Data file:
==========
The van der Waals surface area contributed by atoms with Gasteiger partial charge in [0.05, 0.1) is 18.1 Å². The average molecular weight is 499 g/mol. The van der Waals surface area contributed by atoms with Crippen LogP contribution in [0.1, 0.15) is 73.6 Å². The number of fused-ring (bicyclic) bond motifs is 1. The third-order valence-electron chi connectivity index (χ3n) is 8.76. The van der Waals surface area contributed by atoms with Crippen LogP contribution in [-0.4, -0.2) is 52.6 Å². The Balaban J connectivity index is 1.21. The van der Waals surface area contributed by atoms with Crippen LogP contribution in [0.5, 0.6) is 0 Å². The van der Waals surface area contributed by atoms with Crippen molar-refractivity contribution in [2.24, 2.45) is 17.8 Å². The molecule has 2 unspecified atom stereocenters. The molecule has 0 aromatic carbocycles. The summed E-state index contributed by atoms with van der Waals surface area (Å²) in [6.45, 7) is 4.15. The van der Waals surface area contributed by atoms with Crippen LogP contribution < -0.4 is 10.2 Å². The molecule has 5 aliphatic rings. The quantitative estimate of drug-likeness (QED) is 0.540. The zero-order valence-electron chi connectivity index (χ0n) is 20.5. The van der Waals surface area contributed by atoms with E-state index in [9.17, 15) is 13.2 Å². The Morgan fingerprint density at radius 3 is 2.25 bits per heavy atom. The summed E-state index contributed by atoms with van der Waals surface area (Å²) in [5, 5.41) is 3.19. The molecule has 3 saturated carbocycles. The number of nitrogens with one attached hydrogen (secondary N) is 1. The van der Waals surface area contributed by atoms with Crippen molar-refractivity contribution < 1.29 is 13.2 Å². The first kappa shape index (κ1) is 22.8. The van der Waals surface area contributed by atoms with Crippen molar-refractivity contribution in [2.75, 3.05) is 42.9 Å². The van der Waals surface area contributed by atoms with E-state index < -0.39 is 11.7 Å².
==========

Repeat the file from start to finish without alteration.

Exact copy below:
The van der Waals surface area contributed by atoms with Gasteiger partial charge in [0.05, 0.1) is 18.1 Å². The average molecular weight is 499 g/mol. The van der Waals surface area contributed by atoms with Crippen LogP contribution in [0.1, 0.15) is 73.6 Å². The number of fused-ring (bicyclic) bond motifs is 1. The third-order valence-electron chi connectivity index (χ3n) is 8.76. The van der Waals surface area contributed by atoms with Crippen LogP contribution in [-0.4, -0.2) is 52.6 Å². The Balaban J connectivity index is 1.21. The van der Waals surface area contributed by atoms with Crippen LogP contribution in [0.5, 0.6) is 0 Å². The van der Waals surface area contributed by atoms with Crippen molar-refractivity contribution in [2.24, 2.45) is 17.8 Å². The molecule has 2 unspecified atom stereocenters. The molecule has 0 aromatic carbocycles. The summed E-state index contributed by atoms with van der Waals surface area (Å²) in [6.45, 7) is 4.15. The van der Waals surface area contributed by atoms with Crippen LogP contribution < -0.4 is 10.2 Å². The molecule has 5 aliphatic rings. The quantitative estimate of drug-likeness (QED) is 0.540. The zero-order valence-electron chi connectivity index (χ0n) is 20.5. The van der Waals surface area contributed by atoms with E-state index in [9.17, 15) is 13.2 Å². The Morgan fingerprint density at radius 3 is 2.25 bits per heavy atom. The summed E-state index contributed by atoms with van der Waals surface area (Å²) in [5, 5.41) is 3.19. The molecule has 3 saturated carbocycles. The number of nitrogens with one attached hydrogen (secondary N) is 1. The van der Waals surface area contributed by atoms with Crippen molar-refractivity contribution < 1.29 is 13.2 Å². The first kappa shape index (κ1) is 22.8. The van der Waals surface area contributed by atoms with Crippen molar-refractivity contribution in [2.75, 3.05) is 42.9 Å². The van der Waals surface area contributed by atoms with E-state index < -0.39 is 11.7 Å².